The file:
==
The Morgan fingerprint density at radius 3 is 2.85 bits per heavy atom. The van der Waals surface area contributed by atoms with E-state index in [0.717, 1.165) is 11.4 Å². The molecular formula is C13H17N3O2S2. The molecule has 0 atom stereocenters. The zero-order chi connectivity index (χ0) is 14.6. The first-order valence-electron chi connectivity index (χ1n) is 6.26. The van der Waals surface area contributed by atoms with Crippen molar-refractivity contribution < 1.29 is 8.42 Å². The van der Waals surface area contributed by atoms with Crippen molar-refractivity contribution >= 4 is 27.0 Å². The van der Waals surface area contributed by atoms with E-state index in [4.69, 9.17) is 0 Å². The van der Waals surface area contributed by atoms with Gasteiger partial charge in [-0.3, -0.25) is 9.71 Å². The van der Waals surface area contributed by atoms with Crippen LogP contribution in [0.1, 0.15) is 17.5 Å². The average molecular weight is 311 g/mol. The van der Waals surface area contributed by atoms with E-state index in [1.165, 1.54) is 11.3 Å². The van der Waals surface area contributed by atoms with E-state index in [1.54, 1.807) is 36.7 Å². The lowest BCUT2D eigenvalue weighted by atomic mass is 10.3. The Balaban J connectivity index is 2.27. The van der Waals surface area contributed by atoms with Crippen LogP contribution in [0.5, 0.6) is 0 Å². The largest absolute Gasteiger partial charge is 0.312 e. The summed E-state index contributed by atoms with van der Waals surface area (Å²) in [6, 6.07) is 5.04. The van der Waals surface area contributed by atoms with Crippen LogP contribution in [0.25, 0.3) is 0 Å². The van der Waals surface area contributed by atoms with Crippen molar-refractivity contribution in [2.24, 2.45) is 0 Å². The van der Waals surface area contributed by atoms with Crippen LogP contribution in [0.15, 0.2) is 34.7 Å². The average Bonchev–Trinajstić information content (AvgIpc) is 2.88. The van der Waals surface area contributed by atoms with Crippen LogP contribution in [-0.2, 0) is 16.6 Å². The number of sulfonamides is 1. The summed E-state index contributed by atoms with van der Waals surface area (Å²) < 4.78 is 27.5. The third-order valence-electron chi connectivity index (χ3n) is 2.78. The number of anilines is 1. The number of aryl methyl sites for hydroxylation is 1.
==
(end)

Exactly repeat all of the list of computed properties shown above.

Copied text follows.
The Morgan fingerprint density at radius 3 is 2.85 bits per heavy atom. The van der Waals surface area contributed by atoms with E-state index in [0.717, 1.165) is 11.4 Å². The molecular formula is C13H17N3O2S2. The molecule has 0 atom stereocenters. The zero-order chi connectivity index (χ0) is 14.6. The first-order valence-electron chi connectivity index (χ1n) is 6.26. The van der Waals surface area contributed by atoms with Crippen molar-refractivity contribution < 1.29 is 8.42 Å². The van der Waals surface area contributed by atoms with Crippen molar-refractivity contribution >= 4 is 27.0 Å². The van der Waals surface area contributed by atoms with E-state index in [4.69, 9.17) is 0 Å². The van der Waals surface area contributed by atoms with Gasteiger partial charge in [-0.3, -0.25) is 9.71 Å². The van der Waals surface area contributed by atoms with Crippen LogP contribution in [0.1, 0.15) is 17.5 Å². The average molecular weight is 311 g/mol. The van der Waals surface area contributed by atoms with E-state index in [1.165, 1.54) is 11.3 Å². The van der Waals surface area contributed by atoms with E-state index in [1.54, 1.807) is 36.7 Å². The lowest BCUT2D eigenvalue weighted by atomic mass is 10.3. The Balaban J connectivity index is 2.27. The van der Waals surface area contributed by atoms with Crippen LogP contribution in [0.5, 0.6) is 0 Å². The largest absolute Gasteiger partial charge is 0.312 e. The summed E-state index contributed by atoms with van der Waals surface area (Å²) in [6, 6.07) is 5.04. The van der Waals surface area contributed by atoms with Crippen LogP contribution in [0.25, 0.3) is 0 Å². The van der Waals surface area contributed by atoms with Crippen molar-refractivity contribution in [2.24, 2.45) is 0 Å². The van der Waals surface area contributed by atoms with Crippen LogP contribution in [0.15, 0.2) is 34.7 Å². The average Bonchev–Trinajstić information content (AvgIpc) is 2.88. The van der Waals surface area contributed by atoms with Crippen LogP contribution in [-0.2, 0) is 16.6 Å². The number of sulfonamides is 1. The summed E-state index contributed by atoms with van der Waals surface area (Å²) < 4.78 is 27.5. The third-order valence-electron chi connectivity index (χ3n) is 2.78. The number of anilines is 1. The number of aryl methyl sites for hydroxylation is 1.